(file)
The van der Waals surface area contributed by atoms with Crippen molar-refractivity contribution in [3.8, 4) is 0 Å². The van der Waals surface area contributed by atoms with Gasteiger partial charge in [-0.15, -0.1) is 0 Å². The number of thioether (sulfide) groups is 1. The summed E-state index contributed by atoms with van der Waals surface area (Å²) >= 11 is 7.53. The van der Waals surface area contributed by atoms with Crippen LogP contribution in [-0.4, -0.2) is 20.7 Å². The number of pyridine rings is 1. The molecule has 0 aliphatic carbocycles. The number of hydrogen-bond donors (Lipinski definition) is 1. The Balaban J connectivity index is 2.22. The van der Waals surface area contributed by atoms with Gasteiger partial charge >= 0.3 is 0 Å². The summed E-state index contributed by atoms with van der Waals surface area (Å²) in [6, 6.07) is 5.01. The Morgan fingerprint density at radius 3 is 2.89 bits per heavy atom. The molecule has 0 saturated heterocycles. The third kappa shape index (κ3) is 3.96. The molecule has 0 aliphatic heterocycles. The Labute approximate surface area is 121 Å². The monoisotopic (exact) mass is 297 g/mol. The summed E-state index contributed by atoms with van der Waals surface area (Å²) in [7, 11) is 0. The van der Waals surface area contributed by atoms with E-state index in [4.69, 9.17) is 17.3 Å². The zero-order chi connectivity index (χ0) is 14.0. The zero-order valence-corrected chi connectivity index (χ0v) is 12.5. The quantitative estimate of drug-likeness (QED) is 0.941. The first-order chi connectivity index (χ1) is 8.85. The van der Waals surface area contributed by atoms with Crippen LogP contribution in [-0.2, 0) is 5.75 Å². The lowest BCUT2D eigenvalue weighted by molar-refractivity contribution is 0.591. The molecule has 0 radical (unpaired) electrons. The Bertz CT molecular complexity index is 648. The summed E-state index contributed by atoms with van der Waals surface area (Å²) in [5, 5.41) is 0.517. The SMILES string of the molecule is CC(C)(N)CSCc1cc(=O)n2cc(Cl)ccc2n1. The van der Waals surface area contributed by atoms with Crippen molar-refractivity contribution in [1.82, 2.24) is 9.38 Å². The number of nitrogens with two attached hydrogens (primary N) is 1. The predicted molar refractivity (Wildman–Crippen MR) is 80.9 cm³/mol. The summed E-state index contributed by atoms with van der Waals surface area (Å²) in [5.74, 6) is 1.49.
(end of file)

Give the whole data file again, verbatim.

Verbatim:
The van der Waals surface area contributed by atoms with Crippen molar-refractivity contribution in [3.8, 4) is 0 Å². The van der Waals surface area contributed by atoms with Gasteiger partial charge in [-0.15, -0.1) is 0 Å². The number of thioether (sulfide) groups is 1. The summed E-state index contributed by atoms with van der Waals surface area (Å²) >= 11 is 7.53. The van der Waals surface area contributed by atoms with Crippen LogP contribution in [-0.4, -0.2) is 20.7 Å². The number of pyridine rings is 1. The molecule has 0 aliphatic carbocycles. The number of hydrogen-bond donors (Lipinski definition) is 1. The Balaban J connectivity index is 2.22. The van der Waals surface area contributed by atoms with Gasteiger partial charge >= 0.3 is 0 Å². The summed E-state index contributed by atoms with van der Waals surface area (Å²) in [6, 6.07) is 5.01. The Morgan fingerprint density at radius 3 is 2.89 bits per heavy atom. The molecule has 0 saturated heterocycles. The third kappa shape index (κ3) is 3.96. The molecule has 0 aliphatic heterocycles. The Labute approximate surface area is 121 Å². The monoisotopic (exact) mass is 297 g/mol. The summed E-state index contributed by atoms with van der Waals surface area (Å²) in [7, 11) is 0. The van der Waals surface area contributed by atoms with E-state index in [4.69, 9.17) is 17.3 Å². The zero-order chi connectivity index (χ0) is 14.0. The zero-order valence-corrected chi connectivity index (χ0v) is 12.5. The quantitative estimate of drug-likeness (QED) is 0.941. The first-order chi connectivity index (χ1) is 8.85. The van der Waals surface area contributed by atoms with Crippen LogP contribution in [-0.2, 0) is 5.75 Å². The lowest BCUT2D eigenvalue weighted by molar-refractivity contribution is 0.591. The molecule has 0 radical (unpaired) electrons. The Bertz CT molecular complexity index is 648. The summed E-state index contributed by atoms with van der Waals surface area (Å²) in [5, 5.41) is 0.517. The SMILES string of the molecule is CC(C)(N)CSCc1cc(=O)n2cc(Cl)ccc2n1. The van der Waals surface area contributed by atoms with Crippen molar-refractivity contribution in [1.82, 2.24) is 9.38 Å². The number of nitrogens with two attached hydrogens (primary N) is 1. The predicted molar refractivity (Wildman–Crippen MR) is 80.9 cm³/mol. The summed E-state index contributed by atoms with van der Waals surface area (Å²) in [5.74, 6) is 1.49.